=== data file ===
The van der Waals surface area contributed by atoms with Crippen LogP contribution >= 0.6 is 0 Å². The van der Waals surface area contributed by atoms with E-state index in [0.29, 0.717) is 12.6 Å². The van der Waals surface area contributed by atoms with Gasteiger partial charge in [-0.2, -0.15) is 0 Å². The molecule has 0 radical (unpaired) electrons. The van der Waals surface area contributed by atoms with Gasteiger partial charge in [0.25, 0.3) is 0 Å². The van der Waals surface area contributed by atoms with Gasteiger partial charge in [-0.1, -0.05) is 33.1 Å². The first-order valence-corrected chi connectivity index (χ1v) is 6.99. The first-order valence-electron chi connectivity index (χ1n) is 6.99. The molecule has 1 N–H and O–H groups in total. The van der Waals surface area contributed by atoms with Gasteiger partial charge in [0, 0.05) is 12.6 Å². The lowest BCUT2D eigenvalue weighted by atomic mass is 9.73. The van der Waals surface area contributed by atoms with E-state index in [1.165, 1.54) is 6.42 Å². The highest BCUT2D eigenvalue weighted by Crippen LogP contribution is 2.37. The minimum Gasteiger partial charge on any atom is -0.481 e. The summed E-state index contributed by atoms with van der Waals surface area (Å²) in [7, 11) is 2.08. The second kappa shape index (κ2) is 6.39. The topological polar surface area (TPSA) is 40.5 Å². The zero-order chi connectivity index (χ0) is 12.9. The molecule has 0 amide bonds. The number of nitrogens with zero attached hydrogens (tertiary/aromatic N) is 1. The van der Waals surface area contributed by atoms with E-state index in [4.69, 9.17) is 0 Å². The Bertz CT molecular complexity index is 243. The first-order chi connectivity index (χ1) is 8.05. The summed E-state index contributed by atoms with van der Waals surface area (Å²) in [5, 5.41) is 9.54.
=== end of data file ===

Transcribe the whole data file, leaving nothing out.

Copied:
The van der Waals surface area contributed by atoms with Crippen LogP contribution >= 0.6 is 0 Å². The van der Waals surface area contributed by atoms with E-state index in [0.29, 0.717) is 12.6 Å². The van der Waals surface area contributed by atoms with Gasteiger partial charge in [-0.2, -0.15) is 0 Å². The molecule has 0 radical (unpaired) electrons. The van der Waals surface area contributed by atoms with Gasteiger partial charge in [0.25, 0.3) is 0 Å². The van der Waals surface area contributed by atoms with Gasteiger partial charge in [-0.1, -0.05) is 33.1 Å². The first-order valence-corrected chi connectivity index (χ1v) is 6.99. The first-order valence-electron chi connectivity index (χ1n) is 6.99. The molecule has 1 N–H and O–H groups in total. The van der Waals surface area contributed by atoms with Gasteiger partial charge in [0, 0.05) is 12.6 Å². The lowest BCUT2D eigenvalue weighted by atomic mass is 9.73. The van der Waals surface area contributed by atoms with E-state index in [1.165, 1.54) is 6.42 Å². The highest BCUT2D eigenvalue weighted by Crippen LogP contribution is 2.37. The minimum Gasteiger partial charge on any atom is -0.481 e. The summed E-state index contributed by atoms with van der Waals surface area (Å²) in [7, 11) is 2.08. The second kappa shape index (κ2) is 6.39. The topological polar surface area (TPSA) is 40.5 Å². The zero-order chi connectivity index (χ0) is 12.9. The molecule has 0 amide bonds. The number of nitrogens with zero attached hydrogens (tertiary/aromatic N) is 1. The van der Waals surface area contributed by atoms with E-state index in [4.69, 9.17) is 0 Å². The Bertz CT molecular complexity index is 243. The first-order chi connectivity index (χ1) is 8.05. The summed E-state index contributed by atoms with van der Waals surface area (Å²) in [5, 5.41) is 9.54.